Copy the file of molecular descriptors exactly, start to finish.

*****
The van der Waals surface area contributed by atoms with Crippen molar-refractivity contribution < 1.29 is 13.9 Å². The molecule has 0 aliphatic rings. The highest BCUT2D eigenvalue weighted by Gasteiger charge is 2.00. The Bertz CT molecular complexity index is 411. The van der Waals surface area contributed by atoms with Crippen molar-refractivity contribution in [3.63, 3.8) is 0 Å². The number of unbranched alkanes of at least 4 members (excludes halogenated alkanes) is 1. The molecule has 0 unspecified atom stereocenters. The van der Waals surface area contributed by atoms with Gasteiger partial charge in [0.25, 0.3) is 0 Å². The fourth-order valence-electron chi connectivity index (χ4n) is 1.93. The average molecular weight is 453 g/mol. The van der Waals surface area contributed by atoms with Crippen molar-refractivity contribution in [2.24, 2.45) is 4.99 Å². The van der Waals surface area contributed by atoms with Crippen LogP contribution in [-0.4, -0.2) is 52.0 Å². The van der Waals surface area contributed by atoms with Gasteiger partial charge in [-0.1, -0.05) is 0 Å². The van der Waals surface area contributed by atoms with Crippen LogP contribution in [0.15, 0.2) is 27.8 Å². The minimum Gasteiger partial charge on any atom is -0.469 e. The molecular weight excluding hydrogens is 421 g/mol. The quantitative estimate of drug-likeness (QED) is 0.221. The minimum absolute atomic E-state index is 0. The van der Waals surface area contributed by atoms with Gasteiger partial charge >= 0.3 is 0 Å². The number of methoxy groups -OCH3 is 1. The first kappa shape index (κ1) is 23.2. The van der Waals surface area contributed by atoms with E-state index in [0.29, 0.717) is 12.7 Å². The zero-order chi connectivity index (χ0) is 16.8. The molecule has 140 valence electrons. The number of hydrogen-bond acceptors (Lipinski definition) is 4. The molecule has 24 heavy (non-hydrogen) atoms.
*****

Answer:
The van der Waals surface area contributed by atoms with Crippen molar-refractivity contribution < 1.29 is 13.9 Å². The molecule has 0 aliphatic rings. The highest BCUT2D eigenvalue weighted by Gasteiger charge is 2.00. The Bertz CT molecular complexity index is 411. The van der Waals surface area contributed by atoms with Crippen molar-refractivity contribution in [3.63, 3.8) is 0 Å². The number of unbranched alkanes of at least 4 members (excludes halogenated alkanes) is 1. The molecule has 0 unspecified atom stereocenters. The van der Waals surface area contributed by atoms with Gasteiger partial charge in [0.25, 0.3) is 0 Å². The fourth-order valence-electron chi connectivity index (χ4n) is 1.93. The average molecular weight is 453 g/mol. The van der Waals surface area contributed by atoms with Crippen molar-refractivity contribution in [2.24, 2.45) is 4.99 Å². The van der Waals surface area contributed by atoms with Crippen LogP contribution in [-0.4, -0.2) is 52.0 Å². The van der Waals surface area contributed by atoms with Gasteiger partial charge in [-0.1, -0.05) is 0 Å². The van der Waals surface area contributed by atoms with Crippen LogP contribution in [0.15, 0.2) is 27.8 Å². The minimum Gasteiger partial charge on any atom is -0.469 e. The molecular weight excluding hydrogens is 421 g/mol. The quantitative estimate of drug-likeness (QED) is 0.221. The minimum absolute atomic E-state index is 0. The van der Waals surface area contributed by atoms with Gasteiger partial charge >= 0.3 is 0 Å². The number of methoxy groups -OCH3 is 1. The first kappa shape index (κ1) is 23.2. The van der Waals surface area contributed by atoms with E-state index in [0.29, 0.717) is 12.7 Å². The zero-order chi connectivity index (χ0) is 16.8. The molecule has 140 valence electrons. The number of hydrogen-bond acceptors (Lipinski definition) is 4. The molecule has 24 heavy (non-hydrogen) atoms.